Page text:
Gr 10 Up–Small is best known for his picture-book illustration. Here he tells the decidedly grim but far from unique story of his own childhood. Many teens will identify with the rigors of growing up in a household of angry silences, selfish parents, feelings of personal weakness, and secret lives. Small shows himself to be an excellent storyteller here, developing the cast of characters as they appeared to him during this period of his life, while ending with the reminder that his parents and brother probably had very different takes on these same events. The title derives from throat surgery Small underwent at 14, which left him, for several years, literally voiceless. Both the visual and rhetorical metaphors throughout will have high appeal to teen sensibilities. The shaded artwork, composed mostly of ink washes, is both evocative and beautifully detailed. A fine example of the growing genre of graphic-novel memoirs.–Francisca Goldsmith, Halifax Public Libraries, Nova Scotia
Kirkus Reviews
Emotionally raw, artistically compelling and psychologically devastating graphic memoir of childhood trauma. An award-winning illustrator of children's books (That Book Woman, 2008, etc.), Small narrates this memoir from various perspectives of his boyhood in the 1950s. He considered his radiologist father one of the "soldiers of science, and their weapon was the X-ray . . . They were miraculous wonder rays that would cure anything." Or so it seemed to a young boy who realized early on that his family was what now would be labeled "dysfunctional." His mother was cold, neurotic and acquisitive, with little love for either her spouse or their children. His older brother had little use for or contact with his younger sibling. His father was barely a presence in the household. The author was chronically ill, with treatment prescribed by his father, including X-rays. When Small was ten, he developed a growth on his neck that his parents were too preoccupied to have diagnosed, though friends of the family urged them to. It wasn't until after he turned 14 that he finally underwent surgery for what was initially considered a harmless cyst but turned out to be a cancerous tumor. A second surgery left him with only one vocal cord, all but voiceless as well as disfigured. Terse and unsentimental throughout, the narration becomes even sparer once the author loses his voice, with page after wordless page filled with stark imagery. Yet the intensity of the artistry reveals how he has been screaming inside, with nightmares that never fully abate when he is awake. Psychological therapy helps him come to terms with his condition, as does his precocious artistry. While the existence of this suggestssomewhat of a happy ending, the reader will find forgiving and forgetting as hard as the author has. Graphic narrative at its most cathartic. Author tour to New York, Chicago, Detroit, San Francisco, Denver, Minneapolis, Ann Arbor, Mich., Kalamazoo, Mich., Boston. Agent: Holly McGhee/Pippin Properties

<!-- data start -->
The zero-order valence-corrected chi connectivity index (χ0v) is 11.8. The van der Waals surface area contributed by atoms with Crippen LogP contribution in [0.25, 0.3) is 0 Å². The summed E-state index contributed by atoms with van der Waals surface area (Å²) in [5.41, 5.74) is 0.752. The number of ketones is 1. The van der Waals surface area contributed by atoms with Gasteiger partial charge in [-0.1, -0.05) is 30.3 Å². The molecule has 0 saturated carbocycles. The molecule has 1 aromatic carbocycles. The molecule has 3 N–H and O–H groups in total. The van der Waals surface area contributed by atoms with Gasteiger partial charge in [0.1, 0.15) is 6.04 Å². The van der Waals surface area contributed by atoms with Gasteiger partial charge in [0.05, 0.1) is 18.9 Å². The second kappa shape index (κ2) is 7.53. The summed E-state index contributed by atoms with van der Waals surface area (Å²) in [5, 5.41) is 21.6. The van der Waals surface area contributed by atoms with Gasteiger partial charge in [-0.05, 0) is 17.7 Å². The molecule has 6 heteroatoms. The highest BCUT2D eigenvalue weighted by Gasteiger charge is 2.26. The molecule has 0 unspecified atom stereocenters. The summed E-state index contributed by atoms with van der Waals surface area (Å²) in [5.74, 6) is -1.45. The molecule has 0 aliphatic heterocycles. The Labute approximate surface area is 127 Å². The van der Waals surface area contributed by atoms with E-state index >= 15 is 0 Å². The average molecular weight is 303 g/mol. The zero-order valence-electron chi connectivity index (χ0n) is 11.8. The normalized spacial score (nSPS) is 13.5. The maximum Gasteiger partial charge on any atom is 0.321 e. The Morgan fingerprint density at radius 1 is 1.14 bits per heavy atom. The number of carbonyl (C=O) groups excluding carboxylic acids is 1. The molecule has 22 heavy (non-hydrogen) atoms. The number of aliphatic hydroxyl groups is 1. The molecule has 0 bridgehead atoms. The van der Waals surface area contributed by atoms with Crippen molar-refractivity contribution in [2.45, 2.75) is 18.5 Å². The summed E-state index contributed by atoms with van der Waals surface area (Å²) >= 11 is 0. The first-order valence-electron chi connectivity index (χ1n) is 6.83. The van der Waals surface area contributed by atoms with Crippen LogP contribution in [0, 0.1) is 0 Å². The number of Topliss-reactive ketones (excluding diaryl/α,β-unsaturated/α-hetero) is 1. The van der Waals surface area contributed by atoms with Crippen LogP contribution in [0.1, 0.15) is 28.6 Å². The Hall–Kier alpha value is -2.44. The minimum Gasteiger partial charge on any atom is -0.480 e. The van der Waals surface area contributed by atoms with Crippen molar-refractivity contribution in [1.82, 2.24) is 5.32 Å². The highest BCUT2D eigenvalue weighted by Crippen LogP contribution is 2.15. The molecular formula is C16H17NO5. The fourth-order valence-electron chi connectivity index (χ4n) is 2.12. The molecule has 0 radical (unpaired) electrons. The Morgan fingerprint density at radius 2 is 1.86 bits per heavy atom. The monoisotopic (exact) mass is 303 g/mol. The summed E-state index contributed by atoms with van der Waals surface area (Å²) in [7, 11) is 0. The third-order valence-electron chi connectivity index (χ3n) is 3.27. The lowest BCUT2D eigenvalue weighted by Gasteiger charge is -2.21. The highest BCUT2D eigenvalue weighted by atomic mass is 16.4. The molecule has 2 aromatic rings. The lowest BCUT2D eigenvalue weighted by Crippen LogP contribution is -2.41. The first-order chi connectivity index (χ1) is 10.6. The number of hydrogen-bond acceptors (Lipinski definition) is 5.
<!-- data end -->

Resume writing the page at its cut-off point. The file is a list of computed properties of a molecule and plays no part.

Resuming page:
The Barnes & Noble Review
A stitch in time can save nine, but Caldecott-winning children's book author David Small's unloving parents spared him not a one, as Stitches, his graphic memoir of his harrowing childhood, makes clear. Small was a sickly child, and his radiologist father subjected him to repeated X-rays, believing it would cure his sinus problems. When a lump materialized on his neck, his mother complained about the expense and put off surgery for three years. Small emerged from multiple operations at 14 unable to speak, and only learned later that he'd had cancer. Like Alison Bechdel's genre-bending Fun Home, Stitches melds ink-washed drawings and incisive captions to tell Small's devastating story about growing up in a silent, angry household with miserable parents. With its menacing, child's-eye view of Detroit smokestacks, hospital corridors, and scowling, bespectacled adult faces looming up close, Stitches reads like a silent horror movie. Communication in the Small household was nonverbal: "Mama had her little cough," he opens, which augured her unexplained rages. His father "thumped a punching bag. That was his language." His older brother, who grew up to become a percussionist with the Colorado Symphony, beat his drum. And little David, "born anxious and angry," got sick. David is saved by a wonderful psychiatrist, depicted as Lewis Carroll's White Rabbit, who helps defang his nightmares -- including his parents -- and makes him realize that drawings are his language. Small writes, "Art became my home. Not only did it give me back my voice, but art has given me everything I have wanted or needed since." Stitches leaves the reader speechless -- stunned at its power and perfect pitch. --Heller McAlpin
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Product Details

  • ISBN-13: 9780393068573
  • Publisher: Norton, W. W. & Company, Inc.
  • Publication date: 9/8/2009
  • Pages: 329
  • Sales rank: 495,725
  • Product dimensions: 7.00 (w) x 9.10 (h) x 1.30 (d)

Meet the Author

David Small is the recipient of the Caldecott Medal, the Christopher Medal, and the E. B. White Award for his picture books, which include Imogene’s Antlers, The Gardener, and So, You Want to Be President? He and his wife, the writer Sarah Stewart, live in Michigan.

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Foreword

1. Stitches is the story of one man's attempt to understand and reclaim his past. How is the act of remembering - and memory itself - handled in the book? Discuss the effectiveness of the transitions between the book's "chapters."